In a model equation, you can use the name of a dimension value anywhere you would normally use the name of a variable. You can base calculations on a dimension value, and you can assign the results of a calculation to a dimension value. When an equation refers directly to one or more dimension values, it is called a dimension-based equation.
You cannot use ampersand substitution in model equations.
You can include a program as a component in a calculation only when it is used as a function.
Within a single dimension-based equation, all the dimension values must belong to the same dimension.
When you assign the results of a calculation to a dimension value, the results must be numeric.
Each dimension on which the model equations are based must be listed in a DIMENSION (in models) statement. When the model contains an INCLUDE command, the appropriate DIMENSION statements must be inherited from the included model. When the model does not contain an INCLUDE command, it must contain the appropriate DIMENSION statements. When you compile or run the model, Oracle OLAP searches through the dimensions listed in explicit or inherited DIMENSION statement to identify the dimension to which each dimension value belongs.
When a model contains an assignment statement to assigns data to a dimension value, then the dimension is limited temporarily to that value, performs the calculation, and then restores the initial status of the dimension.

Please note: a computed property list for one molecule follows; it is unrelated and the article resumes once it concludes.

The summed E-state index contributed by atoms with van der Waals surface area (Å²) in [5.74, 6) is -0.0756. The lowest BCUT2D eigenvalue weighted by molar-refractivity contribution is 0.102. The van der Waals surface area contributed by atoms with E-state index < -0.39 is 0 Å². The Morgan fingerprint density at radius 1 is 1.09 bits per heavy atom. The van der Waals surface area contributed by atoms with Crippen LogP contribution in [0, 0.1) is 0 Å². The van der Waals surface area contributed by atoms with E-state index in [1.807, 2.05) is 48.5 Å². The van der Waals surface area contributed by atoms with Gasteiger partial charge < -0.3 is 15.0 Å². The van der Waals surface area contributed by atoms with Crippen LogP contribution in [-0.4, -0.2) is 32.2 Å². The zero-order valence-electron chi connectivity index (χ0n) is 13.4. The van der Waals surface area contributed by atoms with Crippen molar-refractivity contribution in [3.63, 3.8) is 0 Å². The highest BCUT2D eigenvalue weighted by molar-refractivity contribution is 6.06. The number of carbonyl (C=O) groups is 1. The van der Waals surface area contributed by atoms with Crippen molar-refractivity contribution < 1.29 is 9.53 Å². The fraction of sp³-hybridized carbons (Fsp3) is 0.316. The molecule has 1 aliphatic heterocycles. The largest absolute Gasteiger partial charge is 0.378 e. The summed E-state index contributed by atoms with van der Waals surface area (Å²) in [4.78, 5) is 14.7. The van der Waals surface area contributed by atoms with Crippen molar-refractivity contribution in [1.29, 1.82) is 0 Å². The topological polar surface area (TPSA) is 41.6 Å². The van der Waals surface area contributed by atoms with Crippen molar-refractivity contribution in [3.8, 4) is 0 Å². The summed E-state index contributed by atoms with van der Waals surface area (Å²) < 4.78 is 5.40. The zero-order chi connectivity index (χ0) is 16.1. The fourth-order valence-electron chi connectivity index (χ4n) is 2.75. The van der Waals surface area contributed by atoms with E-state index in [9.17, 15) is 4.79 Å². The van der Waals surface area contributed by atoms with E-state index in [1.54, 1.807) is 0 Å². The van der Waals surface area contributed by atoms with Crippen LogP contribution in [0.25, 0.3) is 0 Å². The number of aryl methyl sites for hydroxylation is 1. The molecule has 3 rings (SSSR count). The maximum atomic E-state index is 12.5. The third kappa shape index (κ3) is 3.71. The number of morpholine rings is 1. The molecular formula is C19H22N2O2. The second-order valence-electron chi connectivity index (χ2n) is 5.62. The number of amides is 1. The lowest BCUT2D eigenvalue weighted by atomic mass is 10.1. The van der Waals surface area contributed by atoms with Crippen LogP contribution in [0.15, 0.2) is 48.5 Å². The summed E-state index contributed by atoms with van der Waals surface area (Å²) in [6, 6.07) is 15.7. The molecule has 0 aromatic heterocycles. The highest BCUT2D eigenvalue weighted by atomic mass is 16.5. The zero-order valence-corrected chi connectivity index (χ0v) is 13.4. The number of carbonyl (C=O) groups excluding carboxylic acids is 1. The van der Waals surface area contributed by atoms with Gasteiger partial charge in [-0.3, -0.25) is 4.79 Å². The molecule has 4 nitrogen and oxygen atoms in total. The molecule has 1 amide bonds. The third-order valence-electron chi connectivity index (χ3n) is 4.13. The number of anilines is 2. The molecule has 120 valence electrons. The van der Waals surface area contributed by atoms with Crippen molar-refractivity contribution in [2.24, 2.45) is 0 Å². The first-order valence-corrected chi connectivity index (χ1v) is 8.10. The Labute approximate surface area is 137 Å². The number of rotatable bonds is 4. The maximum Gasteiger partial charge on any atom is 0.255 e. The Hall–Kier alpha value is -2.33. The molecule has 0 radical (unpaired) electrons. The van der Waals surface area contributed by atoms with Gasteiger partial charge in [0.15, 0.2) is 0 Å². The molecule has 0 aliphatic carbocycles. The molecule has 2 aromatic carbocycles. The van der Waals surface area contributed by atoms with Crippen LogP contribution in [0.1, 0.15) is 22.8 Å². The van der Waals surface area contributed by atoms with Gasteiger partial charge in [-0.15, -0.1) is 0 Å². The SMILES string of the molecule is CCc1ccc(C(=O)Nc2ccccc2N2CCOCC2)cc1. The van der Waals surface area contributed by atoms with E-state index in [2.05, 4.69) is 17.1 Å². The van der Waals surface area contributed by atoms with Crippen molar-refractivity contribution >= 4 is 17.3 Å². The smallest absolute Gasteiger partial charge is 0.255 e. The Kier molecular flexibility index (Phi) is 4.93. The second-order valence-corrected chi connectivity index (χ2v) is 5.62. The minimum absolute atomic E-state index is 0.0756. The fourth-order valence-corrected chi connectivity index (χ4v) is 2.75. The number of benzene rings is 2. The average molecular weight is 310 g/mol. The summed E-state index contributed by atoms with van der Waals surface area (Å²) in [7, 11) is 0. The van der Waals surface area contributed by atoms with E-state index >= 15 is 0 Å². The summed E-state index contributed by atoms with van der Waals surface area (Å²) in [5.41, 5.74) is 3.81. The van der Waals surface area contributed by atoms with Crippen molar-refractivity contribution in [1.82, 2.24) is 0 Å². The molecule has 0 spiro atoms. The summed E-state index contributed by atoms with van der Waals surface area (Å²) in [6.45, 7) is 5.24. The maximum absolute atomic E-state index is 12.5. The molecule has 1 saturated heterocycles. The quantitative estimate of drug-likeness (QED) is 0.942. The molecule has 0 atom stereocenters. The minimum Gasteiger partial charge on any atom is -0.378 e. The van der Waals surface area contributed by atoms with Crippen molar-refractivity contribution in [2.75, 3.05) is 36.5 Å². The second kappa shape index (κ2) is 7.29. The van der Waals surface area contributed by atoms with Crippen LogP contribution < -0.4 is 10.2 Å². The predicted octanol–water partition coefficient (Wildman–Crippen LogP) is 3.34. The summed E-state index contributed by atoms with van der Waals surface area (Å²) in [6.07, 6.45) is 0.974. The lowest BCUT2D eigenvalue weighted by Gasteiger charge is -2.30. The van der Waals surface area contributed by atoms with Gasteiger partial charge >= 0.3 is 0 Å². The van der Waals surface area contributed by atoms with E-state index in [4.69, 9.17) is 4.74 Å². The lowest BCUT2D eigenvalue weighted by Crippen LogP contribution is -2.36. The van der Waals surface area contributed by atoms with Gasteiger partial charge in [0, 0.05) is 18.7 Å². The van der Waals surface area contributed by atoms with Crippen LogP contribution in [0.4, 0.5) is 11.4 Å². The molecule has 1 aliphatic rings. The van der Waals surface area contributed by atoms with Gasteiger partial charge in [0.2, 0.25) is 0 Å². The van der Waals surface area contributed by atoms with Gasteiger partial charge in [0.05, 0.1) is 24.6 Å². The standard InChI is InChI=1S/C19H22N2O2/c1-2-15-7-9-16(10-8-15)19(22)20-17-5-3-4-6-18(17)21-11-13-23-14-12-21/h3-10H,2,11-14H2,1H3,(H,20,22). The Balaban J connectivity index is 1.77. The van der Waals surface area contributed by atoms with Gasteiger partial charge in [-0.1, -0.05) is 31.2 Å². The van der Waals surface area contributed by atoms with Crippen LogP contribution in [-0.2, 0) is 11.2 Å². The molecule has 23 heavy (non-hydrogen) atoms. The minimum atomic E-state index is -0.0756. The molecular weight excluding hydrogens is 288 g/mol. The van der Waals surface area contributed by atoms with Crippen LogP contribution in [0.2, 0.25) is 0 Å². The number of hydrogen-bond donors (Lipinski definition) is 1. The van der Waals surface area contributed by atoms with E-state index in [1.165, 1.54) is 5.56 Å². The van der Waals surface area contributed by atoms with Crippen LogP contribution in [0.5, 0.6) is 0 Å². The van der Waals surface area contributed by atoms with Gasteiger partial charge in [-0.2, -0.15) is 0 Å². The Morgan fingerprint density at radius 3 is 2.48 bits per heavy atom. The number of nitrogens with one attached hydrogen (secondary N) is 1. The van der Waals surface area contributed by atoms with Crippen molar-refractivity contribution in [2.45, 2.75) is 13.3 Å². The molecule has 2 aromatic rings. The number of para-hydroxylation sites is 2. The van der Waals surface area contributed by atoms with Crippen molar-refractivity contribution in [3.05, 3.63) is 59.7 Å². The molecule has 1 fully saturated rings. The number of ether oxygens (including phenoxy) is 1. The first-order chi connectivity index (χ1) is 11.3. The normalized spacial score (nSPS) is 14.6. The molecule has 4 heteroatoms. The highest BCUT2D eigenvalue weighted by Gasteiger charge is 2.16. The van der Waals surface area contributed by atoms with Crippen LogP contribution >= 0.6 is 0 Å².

A special format is required when dimension-based equations refer to values of a conjoint dimension:
Enclose the entire dimension value specification in angle brackets and then enclose this entire specification in single quotes; do not enclose the individual values in single quotes.
Use the exact upper- and lowercase spellings for the base dimension values.
When the specification includes a text value with an embedded blank, you must separate the dimension values with commas.
For example, assume that
item.org is a conjoint dimension with base dimensions
org. In this case, you use the following format to refer to values of
'<Expenses, Direct Sales>'
When dimension-based equations refer to text dimension values with embedded blanks or mixed upper- and lowercase letters, enclose the dimension value in single quotes. Use the exact upper- and lowercase spelling for the value.
For example, assume that a text dimension named